In January 2011, the American Dialect Society named “app” the word of the year for 2010. Today, that word is engrained in our daily vocabulary. App is shortened for application, something that you download in your mobile device. I think everybody knows what an app is, unless you’re living under a rock.
There are more than 2 million app available in Apple app store currently, and for Android users, there are about 3.5 million apps. If you think about something, there’s probably an app for that. This technology has been part of our day-to-day life and it’s really on the up and up, or should I say, on the app and app.
I have several apps on my smart phone that make my life “easier.” I have an app for the weather alerts, an app to know where I park my car, an app to read and check the latest medical literature and studies, an app to do my banking, an app to control the air-conditioner or heater at my home even if I’m not home, and app to listen to Filipino radio stations, even if I’m 8000 miles away from the Philippines.
You already know that for about 3 weeks now, I have been using an app to help me improve my running (see previous post, App for the Challenge and App to Speed). I started with a pace of about 11 minutes per mile but with the aid of the app I was able to decrease it to 10 minutes per mile on my last run.
After a couple of runs with a faster pace, this week it was my objective to build on that and further improve my pace. My goal is to have it under 10 minutes or even a 9-minute mile.
But I failed!
I ran a longer distance this time though.
I can think of a hundred reasons of why I was not able to achieve that goal. First, I had only 5 hours of sleep the night before I made that morning run.
Second, it was hot outside when I ran, with the temperature near 80º Fahrenheit. I know that was not really hot, especially if I consider that I grew up in a tropical country. But for me I rather run in a 30-60º F temperature and just layer up in my running gear. If the temperature is 90º F or higher? Forget it, that can kill a runner.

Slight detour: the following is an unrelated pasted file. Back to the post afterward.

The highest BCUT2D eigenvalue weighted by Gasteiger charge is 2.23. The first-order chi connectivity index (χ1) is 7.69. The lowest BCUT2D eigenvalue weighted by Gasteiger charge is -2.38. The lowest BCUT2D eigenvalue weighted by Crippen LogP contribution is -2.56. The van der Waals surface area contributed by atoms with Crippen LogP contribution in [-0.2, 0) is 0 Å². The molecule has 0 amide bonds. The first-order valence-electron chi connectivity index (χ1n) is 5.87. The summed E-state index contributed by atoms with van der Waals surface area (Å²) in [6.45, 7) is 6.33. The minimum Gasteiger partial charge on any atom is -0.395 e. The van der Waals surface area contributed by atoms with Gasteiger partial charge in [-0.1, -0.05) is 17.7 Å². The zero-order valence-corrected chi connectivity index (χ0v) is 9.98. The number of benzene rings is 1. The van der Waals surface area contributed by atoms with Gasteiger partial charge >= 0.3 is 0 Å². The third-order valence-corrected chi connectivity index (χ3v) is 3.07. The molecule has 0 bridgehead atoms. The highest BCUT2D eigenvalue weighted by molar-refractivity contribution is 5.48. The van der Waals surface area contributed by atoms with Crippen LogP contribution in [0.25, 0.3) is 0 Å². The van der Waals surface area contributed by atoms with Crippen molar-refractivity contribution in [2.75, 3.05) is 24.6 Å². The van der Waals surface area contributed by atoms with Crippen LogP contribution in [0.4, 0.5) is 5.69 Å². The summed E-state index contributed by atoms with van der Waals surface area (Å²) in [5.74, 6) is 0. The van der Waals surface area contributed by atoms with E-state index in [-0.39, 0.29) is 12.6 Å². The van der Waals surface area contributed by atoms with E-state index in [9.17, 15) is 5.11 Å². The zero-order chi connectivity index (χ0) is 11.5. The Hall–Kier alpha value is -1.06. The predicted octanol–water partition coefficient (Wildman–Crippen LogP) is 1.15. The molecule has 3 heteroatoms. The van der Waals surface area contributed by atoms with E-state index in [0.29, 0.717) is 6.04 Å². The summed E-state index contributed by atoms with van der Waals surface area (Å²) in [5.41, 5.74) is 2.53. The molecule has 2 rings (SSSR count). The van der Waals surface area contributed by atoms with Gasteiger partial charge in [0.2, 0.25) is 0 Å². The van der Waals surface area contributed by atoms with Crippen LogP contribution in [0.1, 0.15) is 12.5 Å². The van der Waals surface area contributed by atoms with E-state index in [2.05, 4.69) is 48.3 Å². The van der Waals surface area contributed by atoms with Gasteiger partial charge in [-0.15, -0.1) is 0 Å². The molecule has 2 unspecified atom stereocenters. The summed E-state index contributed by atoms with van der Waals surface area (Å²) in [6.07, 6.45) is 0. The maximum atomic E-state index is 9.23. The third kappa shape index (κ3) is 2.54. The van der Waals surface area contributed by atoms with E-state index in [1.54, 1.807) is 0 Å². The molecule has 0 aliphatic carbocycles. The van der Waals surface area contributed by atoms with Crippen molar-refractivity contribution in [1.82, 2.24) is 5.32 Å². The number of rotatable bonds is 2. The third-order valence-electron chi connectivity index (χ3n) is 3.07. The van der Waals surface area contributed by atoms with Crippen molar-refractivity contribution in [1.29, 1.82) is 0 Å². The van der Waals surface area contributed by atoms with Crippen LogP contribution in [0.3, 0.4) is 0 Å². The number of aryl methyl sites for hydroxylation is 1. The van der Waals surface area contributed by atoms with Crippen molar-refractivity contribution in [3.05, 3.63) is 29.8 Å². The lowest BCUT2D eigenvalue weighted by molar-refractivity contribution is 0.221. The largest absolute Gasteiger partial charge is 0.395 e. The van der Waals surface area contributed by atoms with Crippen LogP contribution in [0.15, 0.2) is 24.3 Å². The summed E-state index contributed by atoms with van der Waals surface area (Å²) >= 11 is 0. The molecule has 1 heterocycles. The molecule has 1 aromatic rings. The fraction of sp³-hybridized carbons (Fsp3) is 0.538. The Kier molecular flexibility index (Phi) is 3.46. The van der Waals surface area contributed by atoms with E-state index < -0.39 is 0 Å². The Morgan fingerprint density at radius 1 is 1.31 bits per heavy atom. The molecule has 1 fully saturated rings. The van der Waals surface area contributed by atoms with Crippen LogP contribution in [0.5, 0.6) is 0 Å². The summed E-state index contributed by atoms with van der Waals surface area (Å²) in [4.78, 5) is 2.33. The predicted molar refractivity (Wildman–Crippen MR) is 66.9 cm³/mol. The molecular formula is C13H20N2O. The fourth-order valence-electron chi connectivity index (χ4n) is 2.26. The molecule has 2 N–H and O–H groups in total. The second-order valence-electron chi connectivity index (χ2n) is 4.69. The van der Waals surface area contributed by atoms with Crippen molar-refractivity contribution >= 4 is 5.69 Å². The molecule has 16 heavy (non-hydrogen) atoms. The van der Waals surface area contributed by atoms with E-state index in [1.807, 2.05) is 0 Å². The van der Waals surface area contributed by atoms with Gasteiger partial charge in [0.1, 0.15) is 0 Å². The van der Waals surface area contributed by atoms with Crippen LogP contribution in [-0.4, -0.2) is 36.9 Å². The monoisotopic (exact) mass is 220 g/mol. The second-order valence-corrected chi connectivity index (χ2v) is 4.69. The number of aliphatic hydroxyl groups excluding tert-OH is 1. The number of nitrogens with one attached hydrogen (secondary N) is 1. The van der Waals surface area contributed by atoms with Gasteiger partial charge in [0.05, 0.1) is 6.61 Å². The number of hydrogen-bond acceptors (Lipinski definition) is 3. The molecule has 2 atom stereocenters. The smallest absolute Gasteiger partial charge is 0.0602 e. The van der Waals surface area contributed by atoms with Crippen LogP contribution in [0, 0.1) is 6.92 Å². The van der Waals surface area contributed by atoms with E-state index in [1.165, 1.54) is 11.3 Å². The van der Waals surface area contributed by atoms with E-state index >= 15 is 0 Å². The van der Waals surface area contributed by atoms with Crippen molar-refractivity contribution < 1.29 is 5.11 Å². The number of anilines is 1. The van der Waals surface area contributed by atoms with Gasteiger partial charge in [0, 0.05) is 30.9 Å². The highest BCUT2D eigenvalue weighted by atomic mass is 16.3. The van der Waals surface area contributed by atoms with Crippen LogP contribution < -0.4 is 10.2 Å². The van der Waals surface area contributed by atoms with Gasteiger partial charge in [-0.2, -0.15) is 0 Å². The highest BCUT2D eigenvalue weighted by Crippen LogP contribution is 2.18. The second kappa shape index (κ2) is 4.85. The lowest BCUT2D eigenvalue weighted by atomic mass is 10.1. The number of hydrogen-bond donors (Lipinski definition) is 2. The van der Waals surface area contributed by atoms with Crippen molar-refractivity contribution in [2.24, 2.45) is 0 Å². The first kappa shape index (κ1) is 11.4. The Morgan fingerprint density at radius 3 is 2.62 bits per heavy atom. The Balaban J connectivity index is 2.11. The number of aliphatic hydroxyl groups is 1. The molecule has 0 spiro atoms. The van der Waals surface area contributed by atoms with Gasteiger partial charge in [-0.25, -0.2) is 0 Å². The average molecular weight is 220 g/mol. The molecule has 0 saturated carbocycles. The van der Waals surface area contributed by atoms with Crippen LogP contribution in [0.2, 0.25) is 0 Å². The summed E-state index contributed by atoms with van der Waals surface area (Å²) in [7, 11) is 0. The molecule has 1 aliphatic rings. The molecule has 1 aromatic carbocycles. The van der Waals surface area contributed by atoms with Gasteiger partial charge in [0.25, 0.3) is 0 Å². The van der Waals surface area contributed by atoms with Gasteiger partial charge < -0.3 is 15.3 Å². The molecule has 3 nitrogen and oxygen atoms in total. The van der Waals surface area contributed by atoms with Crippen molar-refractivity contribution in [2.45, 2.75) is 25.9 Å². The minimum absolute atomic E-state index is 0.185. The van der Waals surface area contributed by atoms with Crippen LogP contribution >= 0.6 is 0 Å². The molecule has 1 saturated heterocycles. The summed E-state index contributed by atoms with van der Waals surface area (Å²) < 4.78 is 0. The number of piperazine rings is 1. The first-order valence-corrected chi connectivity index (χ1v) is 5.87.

Third, the app did not give me wings in my feet.
Fourth, the app failed to give me more air in my lungs.
But I think the only acceptable reason is that running a 9-minute mile is not as easy as I thought, and I am not as fast and strong as I believe I am. As in most endeavor, it takes time and perseverance to achieve what you aim for. Maybe it would take me few more weeks or even months to attain that lofty goal. Or maybe never.
For now, I’ll just blame it on the app.
(*background photo taken during my run)
I am the first to agree that a 9 minute mile is not as easy as it seems. I have been working hard at trying to get faster and I think I realized recently a mistake i’ve made: trying to go too fast too soon. Since I’ve run consistently in the 9/9:30 range for a while, I decided my goal was to start averaging miles in the high 8s. While it’s not so difficult for me to run some miles at that pace, I have underestimated how tough it is to race at that pace–to start out there and maintain it. This week I’ve slowed down a bit and am working on getting good conditioning at a 9 minute mile, then I am going to take my time and build so I have a good foundation of speed that I can really maintain.
Maybe aim for a 10:45 or a 10:30 mile for a while? And maybe try to shave 10-15 seconds off every few weeks? I think we underestimate how much faster that 10 or 15 seconds is! Good luck!
Thanks for the advice to take it more gradually. I think I expect too much too soon. And if I’m stuck at 11 minute mile, I won’t feel too bad, that’s still better than not running at all.
Exactly! I need to remember that too. I had a couple “bad” runs last week–you reminded me that getting out there is what counts! thanks! x